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There’s no way Pablo López hit Ronald Acuña Jr. on purpose

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The Marlins-Braves umpiring crew was swayed by Acuña’s histrionics, ejecting López after only one pitch and altering the course of this critical series. It’s an embarrassment for baseball.

Miami Marlins starting pitcher Pablo Lopez (49) looks on as umpires talk after Lopez hit Atlanta Braves right fielder Ronald Acuna Jr. Brett Davis-USA TODAY Sports

I think the Braves would have beaten the Marlins Friday night even if Pablo López had been allowed to complete his normal start, but that’s besides the point. The umpires’ absurd decision to eject López compromised the integrity of the game and will have unfortunate consequences that linger throughout the rest of the weekend and likely beyond that.

Crew chief Dan Iassogna explained to a pool reporter postgame that López’s hit by pitch of Ronald Acuña Jr. merited an ejected because of “what type of pitch it is” and “where it hit him.” This was the fifth time that Acuña has been plunked by a Marlins pitcher in a regular season game (plus one other time in the NLDS), and all of the previous instances also involved fastballs. Just like José Ureña in 2018 and Elieser Hernandez in 2019, the López HBP happened on the first pitch of his outing.

Here it is:

And here is López’s reaction:

“We all know Acuña’s a superstar,” López said postgame. “We all know the things he does. You also don’t want to put him on base because he’s a guy that can steal 40, 50 bases a year...That was just a poorly executed sinker.”

Poorly executed, indeed. López is averaging 93.7 miles per hour on his sinker in 2021, but released this one at a full two ticks slower, 91.6 mph. How unusual is that? According to Baseball Savant, this pitch’s velocity was in the bottom 2% of all sinkers/four-seamers that López has thrown this season.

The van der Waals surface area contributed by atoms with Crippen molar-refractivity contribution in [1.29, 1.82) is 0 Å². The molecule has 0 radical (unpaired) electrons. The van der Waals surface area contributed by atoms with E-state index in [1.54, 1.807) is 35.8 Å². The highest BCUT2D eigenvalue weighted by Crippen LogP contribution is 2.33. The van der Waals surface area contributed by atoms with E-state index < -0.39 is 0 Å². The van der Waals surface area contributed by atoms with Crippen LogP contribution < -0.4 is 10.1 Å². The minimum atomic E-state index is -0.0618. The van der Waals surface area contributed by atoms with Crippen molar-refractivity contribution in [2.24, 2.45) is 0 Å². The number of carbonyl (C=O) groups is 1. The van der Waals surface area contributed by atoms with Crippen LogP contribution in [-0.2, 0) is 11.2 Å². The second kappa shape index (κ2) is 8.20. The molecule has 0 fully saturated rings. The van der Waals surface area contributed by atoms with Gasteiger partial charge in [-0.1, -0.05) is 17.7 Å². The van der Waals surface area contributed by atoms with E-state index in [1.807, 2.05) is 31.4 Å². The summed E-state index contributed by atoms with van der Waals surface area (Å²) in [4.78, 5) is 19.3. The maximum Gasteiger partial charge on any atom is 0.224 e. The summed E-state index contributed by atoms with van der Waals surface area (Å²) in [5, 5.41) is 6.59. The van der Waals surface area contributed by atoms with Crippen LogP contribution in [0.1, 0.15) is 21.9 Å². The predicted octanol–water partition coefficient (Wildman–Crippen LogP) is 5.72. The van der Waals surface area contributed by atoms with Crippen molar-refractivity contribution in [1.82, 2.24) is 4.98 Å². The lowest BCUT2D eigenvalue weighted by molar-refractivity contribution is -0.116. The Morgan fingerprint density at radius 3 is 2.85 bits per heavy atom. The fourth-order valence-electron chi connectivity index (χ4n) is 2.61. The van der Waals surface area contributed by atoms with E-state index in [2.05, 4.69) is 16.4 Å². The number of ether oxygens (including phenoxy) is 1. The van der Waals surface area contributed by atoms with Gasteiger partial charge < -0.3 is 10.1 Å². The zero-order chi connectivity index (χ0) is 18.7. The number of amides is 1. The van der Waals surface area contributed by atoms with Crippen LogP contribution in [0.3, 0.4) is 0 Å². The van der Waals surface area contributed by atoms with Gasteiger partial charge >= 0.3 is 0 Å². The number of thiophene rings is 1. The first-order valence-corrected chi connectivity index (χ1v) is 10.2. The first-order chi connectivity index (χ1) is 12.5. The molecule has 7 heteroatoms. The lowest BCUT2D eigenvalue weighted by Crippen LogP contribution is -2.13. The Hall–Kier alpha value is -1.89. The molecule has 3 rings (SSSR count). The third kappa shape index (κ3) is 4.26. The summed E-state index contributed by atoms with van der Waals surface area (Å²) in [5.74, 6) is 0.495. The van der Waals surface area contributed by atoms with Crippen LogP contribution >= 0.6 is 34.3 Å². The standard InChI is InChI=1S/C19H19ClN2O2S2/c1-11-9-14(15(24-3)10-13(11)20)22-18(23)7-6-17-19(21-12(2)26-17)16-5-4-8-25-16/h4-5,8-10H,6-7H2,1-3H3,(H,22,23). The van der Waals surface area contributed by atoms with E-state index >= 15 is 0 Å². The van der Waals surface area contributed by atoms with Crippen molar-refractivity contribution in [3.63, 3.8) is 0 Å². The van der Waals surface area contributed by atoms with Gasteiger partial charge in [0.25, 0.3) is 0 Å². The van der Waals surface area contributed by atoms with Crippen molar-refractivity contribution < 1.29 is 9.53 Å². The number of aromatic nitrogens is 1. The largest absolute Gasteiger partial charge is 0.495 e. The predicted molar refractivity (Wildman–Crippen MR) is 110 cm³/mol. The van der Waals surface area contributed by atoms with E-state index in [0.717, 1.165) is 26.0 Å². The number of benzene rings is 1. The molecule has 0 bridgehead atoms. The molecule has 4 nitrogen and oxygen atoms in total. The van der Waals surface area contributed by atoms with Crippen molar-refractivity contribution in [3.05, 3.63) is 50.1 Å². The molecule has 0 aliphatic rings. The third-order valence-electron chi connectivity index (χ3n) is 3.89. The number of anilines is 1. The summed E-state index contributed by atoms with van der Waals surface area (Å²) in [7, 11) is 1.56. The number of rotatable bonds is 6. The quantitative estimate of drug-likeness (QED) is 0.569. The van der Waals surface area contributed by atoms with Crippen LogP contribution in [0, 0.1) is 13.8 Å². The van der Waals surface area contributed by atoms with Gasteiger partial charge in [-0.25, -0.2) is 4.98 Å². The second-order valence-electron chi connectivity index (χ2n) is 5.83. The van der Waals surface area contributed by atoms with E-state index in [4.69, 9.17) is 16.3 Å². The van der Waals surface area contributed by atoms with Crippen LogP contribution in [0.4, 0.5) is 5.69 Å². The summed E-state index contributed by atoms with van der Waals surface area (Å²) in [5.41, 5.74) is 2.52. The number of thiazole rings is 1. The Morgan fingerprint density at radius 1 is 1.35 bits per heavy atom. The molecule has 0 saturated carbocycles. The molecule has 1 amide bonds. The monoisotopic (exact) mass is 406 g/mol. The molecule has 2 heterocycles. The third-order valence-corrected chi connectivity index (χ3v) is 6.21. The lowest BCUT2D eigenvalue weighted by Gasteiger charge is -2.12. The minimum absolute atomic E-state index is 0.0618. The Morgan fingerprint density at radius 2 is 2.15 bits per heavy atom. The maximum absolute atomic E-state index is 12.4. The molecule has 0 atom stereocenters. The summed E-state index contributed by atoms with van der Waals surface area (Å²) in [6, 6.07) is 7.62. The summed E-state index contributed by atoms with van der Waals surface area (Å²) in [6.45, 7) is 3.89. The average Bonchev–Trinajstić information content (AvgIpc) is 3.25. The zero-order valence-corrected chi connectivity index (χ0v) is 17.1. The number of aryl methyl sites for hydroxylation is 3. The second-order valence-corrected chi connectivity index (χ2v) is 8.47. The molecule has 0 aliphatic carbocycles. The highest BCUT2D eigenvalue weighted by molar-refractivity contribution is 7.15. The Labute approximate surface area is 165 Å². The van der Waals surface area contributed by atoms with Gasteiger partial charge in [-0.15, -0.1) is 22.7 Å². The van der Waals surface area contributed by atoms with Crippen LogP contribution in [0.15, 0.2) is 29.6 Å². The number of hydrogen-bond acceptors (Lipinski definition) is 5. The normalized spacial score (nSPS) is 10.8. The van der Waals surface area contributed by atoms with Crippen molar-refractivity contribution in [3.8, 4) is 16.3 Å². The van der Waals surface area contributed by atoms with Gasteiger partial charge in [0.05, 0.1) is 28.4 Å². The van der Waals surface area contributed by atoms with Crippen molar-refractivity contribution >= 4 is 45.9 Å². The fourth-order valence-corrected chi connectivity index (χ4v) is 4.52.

The umpires spent more than a minute on the field discussing the incident before ejecting López, but somehow neglected to consider this important detail? If he had any intent to harm Acuña, why would he do it with such a slow pitch, lessening the severity of the impact and giving the batter an extra split-second to potentially dodge it?

As Tommy Hutton explained on Bally Sports Florida (and the stats back it up), you have to pitch inside to Acuña. He’s one of the best hitters in baseball. If you cater to his preferences and try to battle him without making him protect all parts of the strike zone, he will destroy you.

Anecdotally, I must mention López’s reputation for being exceptionally nice, thoughtful and courteous—the Venezuelan right-hander couldn’t be any further from the archetype of a beanball hothead.

But let’s also consider where López is on his career arc. Unlike Acuña, he does not have a long-term guaranteed contract. This is López’s all-important “platform year” heading into his first year of arbitration eligibility. After setbacks that include Tommy John surgery and multiple shoulder strains, the 25-year-old is on the verge of securing a multi-million-dollar payday for 2022. Those earnings are heavily influenced by compiling innings, wins and strikeouts. An MLB All-Star selection would’ve been helpful as well, and he had an outside shot of squeezing onto the National League roster by tossing a gem in Atlanta.

Regardless of where the Marlins stand in the playoff race, this start mattered to López. He understands that for him to stick in the Marlins rotation for years to come, he will need to overcome his historical struggles at Truist Park. Why would he risk squandering this opportunity to prove himself with a self-sabotaging action on the very first pitch? He wouldn’t.

As I said up top, López’s presence probably wasn’t going to change the outcome on Friday. The Braves haven’t been shut out in a nine-inning game since April 3, and that’s what it would have required for the Marlins to win on a night when their own offense took weak swings and made poor decisions on the basepaths.

However, the instant ejection scrambled Miami’s pitching staff with nine upcoming games over the next nine days. Don Mattingly needed atypical length from Ross Detwiler (3.0 IP on 41 pitches) and Anthony Bender (2.0 IP on 29 pitches). It’s unlikely that either will be available to pitch on Saturday.

Even more problematic, the umpiring crew’s bad interpretation of the hit by pitch reignited the “Acuña is being targeted” narrative that everybody was ready to move on from. And it sets a precedent that batters can get preferential treatment if they act accordingly.